Mr. Carmichael: To ask the Secretary of State for Foreign and Commonwealth Affairs how much his Department has spent on conservation measures in British Overseas Territories in each of the last five years; and what funding allocation has been made to such measures in 2009-10. 
Gillian Merron: The Foreign and Commonwealth Office has contributed £500,000 per annum every year for the last five years to the Overseas Territories Environment Programme, which supports conservation measures in the British Overseas Territories. The same amount has been allocated for 2009-10.
Andrew Rosindell: To ask the Secretary of State for Foreign and Commonwealth Affairs what the population of (a) the Turks and Caicos Islands and (b) the Cayman Islands was in each year since 2000. 
Gillian Merron: The statistical office of the department for economic planning and statistics in the Turks and Caicos Islands has provided the following estimated figures relating to the population of the Turks and Caicos Islands in each year since 2000.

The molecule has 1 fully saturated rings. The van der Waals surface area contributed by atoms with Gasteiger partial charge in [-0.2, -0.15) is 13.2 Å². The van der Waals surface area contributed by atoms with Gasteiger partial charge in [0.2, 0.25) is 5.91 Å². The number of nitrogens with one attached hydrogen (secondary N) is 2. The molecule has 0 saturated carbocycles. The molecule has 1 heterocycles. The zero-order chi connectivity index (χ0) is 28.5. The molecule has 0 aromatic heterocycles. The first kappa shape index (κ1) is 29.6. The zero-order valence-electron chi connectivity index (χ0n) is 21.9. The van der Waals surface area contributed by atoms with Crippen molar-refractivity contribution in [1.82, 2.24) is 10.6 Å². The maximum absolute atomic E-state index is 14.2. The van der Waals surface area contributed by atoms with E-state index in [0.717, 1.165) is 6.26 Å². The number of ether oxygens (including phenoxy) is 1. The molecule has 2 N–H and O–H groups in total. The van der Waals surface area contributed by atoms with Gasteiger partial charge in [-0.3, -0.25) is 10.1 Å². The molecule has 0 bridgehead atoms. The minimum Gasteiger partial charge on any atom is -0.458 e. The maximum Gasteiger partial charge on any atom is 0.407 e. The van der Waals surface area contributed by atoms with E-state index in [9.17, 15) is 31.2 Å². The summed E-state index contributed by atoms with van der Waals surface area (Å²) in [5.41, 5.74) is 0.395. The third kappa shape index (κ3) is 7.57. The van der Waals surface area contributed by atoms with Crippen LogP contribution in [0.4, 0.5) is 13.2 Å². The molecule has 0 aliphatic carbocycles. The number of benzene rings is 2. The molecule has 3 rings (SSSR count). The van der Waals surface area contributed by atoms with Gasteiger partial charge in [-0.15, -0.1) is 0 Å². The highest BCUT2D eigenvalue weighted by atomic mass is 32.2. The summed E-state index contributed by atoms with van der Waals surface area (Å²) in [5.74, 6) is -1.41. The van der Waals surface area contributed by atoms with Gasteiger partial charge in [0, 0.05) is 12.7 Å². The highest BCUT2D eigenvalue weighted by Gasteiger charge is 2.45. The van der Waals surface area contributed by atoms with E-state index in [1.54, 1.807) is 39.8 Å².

The drop in population level in 2004 has been attributed to the temporary relocation of residents abroad in the aftermath of Hurricane Ivan. The increase in population in 2005 has been attributed to the return of these residents, and the increase in the labour force needed for the reconstruction of the country.
Under the 2006 constitution, the administration of the prison in Gibraltar, except as it affects the Governors responsibility for upholding internal security, is a matter for the Government of Gibraltar. Figures for 2007 onwards are therefore not held by the Government.
Andrew Rosindell: To ask the Secretary of State for Foreign and Commonwealth Affairs which UK Crown Dependencies have trialled electricity generation through the use of (a) wind turbines, (b) solar power and (c) tidal or hydro-electric power. 
Jersey and Guernsey Governments have not yet trialled electricity generation through wind, solar or hydro power. However, Jersey and Guernsey are in the process of establishing tidal energy commissions. Alderney has already established such a commission to oversee the regulation of companies which wish to run tidal energy schemes.